[EDITORIALS]A new deal for farmingFarmers took to the street yesterday, demanding that the government resolve the debts of farming households and opposing the opening of the agricultural and livestock product markets. The intent seems to be to exert pressure before the presidential election. We fully sympathize with the desperation of farmers, when the agricultural environment deteriorates every year. But how long will farmers and the government stay on parallel tracks?
Behind the farmers' demonstration lies the failure of the agricultural policies of the government and politicians. In the nine years since the Uruguay Round, government investment of 50 trillion won ($41 billion) to restructure the agricultural industry has marginally improved its competitiveness. But farm debts have constantly risen, and the gap between the steadily rising domestic rice price and the world price has grown. While Korea is complacent over the small victory of buying some time, Japan has thoroughly transformed the frame of its agriculture.
The politicians' perspective also is unchanged. Presidential camps are pouring out promises unlikely to be met, such as expanding government support to farmers or continued delay in opening the rice market. Those policies are sugar-coated junk, made only to win popularity, not real solutions generated by policy analysis. The price at which the government buys rice must be adjusted to the market price. Instead, the government relies on annual makeshift increases.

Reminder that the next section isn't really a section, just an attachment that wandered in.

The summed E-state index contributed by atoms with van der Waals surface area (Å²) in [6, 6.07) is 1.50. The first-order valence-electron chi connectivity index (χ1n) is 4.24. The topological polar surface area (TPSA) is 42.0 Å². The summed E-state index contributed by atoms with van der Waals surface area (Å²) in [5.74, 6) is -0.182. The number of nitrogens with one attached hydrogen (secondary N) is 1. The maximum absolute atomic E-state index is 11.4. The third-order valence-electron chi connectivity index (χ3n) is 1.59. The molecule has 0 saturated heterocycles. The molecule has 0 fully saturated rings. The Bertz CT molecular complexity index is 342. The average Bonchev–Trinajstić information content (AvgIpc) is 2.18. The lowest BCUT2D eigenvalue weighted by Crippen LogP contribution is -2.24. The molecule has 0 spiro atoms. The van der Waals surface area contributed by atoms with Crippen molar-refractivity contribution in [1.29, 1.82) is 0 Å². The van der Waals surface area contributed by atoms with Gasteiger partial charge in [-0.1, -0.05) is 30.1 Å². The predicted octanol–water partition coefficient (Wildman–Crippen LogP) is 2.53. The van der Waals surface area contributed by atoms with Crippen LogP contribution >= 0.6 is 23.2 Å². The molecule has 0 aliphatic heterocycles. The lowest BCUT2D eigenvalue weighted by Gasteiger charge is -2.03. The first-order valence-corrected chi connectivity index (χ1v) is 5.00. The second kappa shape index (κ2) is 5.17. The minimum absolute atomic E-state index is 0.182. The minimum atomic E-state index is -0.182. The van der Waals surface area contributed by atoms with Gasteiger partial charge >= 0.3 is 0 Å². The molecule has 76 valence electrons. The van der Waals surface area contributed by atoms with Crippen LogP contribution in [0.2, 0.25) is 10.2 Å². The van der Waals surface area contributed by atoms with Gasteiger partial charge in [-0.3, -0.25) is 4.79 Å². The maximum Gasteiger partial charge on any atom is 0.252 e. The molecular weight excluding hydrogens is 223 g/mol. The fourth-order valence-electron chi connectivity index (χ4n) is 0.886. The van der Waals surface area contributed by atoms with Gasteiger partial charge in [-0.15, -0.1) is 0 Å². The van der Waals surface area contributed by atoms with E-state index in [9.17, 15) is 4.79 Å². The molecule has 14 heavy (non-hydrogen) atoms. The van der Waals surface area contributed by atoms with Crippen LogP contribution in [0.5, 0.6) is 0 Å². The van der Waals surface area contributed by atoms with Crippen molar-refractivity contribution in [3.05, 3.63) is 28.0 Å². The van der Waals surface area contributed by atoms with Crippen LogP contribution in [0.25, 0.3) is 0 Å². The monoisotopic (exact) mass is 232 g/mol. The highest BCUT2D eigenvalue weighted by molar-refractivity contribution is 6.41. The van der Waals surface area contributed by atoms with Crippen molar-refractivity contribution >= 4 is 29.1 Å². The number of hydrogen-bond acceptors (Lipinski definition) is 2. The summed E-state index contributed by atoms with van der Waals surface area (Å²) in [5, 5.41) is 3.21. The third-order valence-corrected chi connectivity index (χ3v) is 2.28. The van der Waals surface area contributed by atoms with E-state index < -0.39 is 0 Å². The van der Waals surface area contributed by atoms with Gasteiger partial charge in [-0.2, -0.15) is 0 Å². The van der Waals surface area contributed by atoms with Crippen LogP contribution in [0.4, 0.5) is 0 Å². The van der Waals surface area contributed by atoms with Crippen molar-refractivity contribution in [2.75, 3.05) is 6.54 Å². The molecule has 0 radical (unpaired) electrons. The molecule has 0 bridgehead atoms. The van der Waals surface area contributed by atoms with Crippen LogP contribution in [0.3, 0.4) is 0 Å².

Agricultural policy must go through a fundamental reform. We have to become competitive while preventing the erosion of our agricultural base. But agricultural society in Korea may be unable to adjust to the new environment, as farmers age and families leave the land. Farmers must realize that the government cannot continue to support rice prices artificially. They must accept that globalization and liberalization are the global trends. Farmers and the government must face each other's problems on the way to the transformation of agricultural policy.